FAST FIVE: Boeing Takes $4.9 Billion Charge As 737 Max Fiasco Drags On, Stock Jumps
There is just one problem: there is no assurance Boeing's 737 MAX woes will end in Q2, with media reports suggesting the grounding of the jet may last into 2020.
That scenario is not being contemplated by the world's largest commercial aircraft manufacturer, which said it assumes regulatory approval will be granted for the Max to return to global skies in the fourth quarter of this year.
As the FT notes, “concessions in such circumstances often take the form of price cuts on aircraft orders rather than cash payments.” More importantly, and the reason why the company finds itself in this spot, Boeing said it is raising its estimated costs to produce the aircraft by $1.7bn in the second quarter, primarily due to higher costs associated with a reduced production rate (and hopefully with safety equipment that is sold as standard instead of options).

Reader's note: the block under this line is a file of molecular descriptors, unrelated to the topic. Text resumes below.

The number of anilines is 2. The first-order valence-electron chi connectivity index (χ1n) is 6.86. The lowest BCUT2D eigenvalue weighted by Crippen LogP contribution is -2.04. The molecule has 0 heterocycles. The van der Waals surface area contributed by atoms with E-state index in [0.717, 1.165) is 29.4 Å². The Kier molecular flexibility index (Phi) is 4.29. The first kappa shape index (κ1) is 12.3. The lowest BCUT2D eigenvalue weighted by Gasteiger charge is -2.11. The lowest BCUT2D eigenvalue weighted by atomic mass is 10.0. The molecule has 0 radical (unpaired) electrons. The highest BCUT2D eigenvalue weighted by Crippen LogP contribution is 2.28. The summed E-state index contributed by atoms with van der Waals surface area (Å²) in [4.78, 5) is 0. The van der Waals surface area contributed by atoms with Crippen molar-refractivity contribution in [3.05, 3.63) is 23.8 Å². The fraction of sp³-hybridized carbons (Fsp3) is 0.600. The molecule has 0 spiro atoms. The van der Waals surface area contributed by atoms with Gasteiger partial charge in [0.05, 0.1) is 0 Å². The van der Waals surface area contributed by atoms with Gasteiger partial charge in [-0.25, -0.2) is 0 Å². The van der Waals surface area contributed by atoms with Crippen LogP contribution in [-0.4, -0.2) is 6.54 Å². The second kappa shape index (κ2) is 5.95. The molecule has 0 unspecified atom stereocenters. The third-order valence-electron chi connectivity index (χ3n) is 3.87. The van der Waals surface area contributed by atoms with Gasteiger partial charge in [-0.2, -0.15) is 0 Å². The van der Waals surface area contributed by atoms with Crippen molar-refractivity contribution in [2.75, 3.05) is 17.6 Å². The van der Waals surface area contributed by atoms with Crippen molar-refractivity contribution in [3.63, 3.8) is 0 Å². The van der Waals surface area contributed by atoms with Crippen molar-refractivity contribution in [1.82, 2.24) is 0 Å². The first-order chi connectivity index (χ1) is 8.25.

Addressing Boeing's shareholders, CEO Dennis Muilenburg said that “we remain focused on safely returning the 737 Max to service.
Our multiyear efforts on disciplined cash management and maintaining a strong balance sheet, in addition to our strong and broad portfolio offerings, are helping us navigate the current environment.” Boeing suspended financial guidance after the grounding and said it will issue new guidance in future, but for now investors liked the fact that over half a billion dollars would be paid out, sending Boeing stock higher after hours.